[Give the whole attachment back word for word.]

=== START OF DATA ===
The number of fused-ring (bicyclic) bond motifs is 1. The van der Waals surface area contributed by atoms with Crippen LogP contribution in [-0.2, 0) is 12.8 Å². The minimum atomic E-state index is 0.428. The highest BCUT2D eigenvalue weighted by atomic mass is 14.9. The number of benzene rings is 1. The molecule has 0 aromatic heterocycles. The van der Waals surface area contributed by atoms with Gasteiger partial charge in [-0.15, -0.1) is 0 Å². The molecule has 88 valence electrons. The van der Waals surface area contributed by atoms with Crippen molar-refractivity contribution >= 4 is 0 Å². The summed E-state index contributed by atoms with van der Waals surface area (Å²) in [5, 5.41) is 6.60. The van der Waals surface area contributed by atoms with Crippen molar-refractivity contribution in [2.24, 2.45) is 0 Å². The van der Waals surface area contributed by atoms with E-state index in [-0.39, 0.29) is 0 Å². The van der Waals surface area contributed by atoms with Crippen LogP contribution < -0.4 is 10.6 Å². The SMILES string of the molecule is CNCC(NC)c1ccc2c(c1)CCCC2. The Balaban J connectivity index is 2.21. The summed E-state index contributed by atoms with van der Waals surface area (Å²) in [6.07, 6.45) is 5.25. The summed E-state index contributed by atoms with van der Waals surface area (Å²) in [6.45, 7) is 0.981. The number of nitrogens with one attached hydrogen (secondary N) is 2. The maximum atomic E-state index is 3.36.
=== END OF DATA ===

The number of fused-ring (bicyclic) bond motifs is 1. The van der Waals surface area contributed by atoms with Crippen LogP contribution in [-0.2, 0) is 12.8 Å². The minimum atomic E-state index is 0.428. The highest BCUT2D eigenvalue weighted by atomic mass is 14.9. The number of benzene rings is 1. The molecule has 0 aromatic heterocycles. The van der Waals surface area contributed by atoms with Gasteiger partial charge in [-0.15, -0.1) is 0 Å². The molecule has 88 valence electrons. The van der Waals surface area contributed by atoms with Crippen molar-refractivity contribution >= 4 is 0 Å². The summed E-state index contributed by atoms with van der Waals surface area (Å²) in [5, 5.41) is 6.60. The van der Waals surface area contributed by atoms with Crippen molar-refractivity contribution in [2.24, 2.45) is 0 Å². The van der Waals surface area contributed by atoms with E-state index in [-0.39, 0.29) is 0 Å². The van der Waals surface area contributed by atoms with Crippen LogP contribution < -0.4 is 10.6 Å². The SMILES string of the molecule is CNCC(NC)c1ccc2c(c1)CCCC2. The Balaban J connectivity index is 2.21. The summed E-state index contributed by atoms with van der Waals surface area (Å²) in [6.07, 6.45) is 5.25. The summed E-state index contributed by atoms with van der Waals surface area (Å²) in [6.45, 7) is 0.981. The number of nitrogens with one attached hydrogen (secondary N) is 2. The maximum atomic E-state index is 3.36.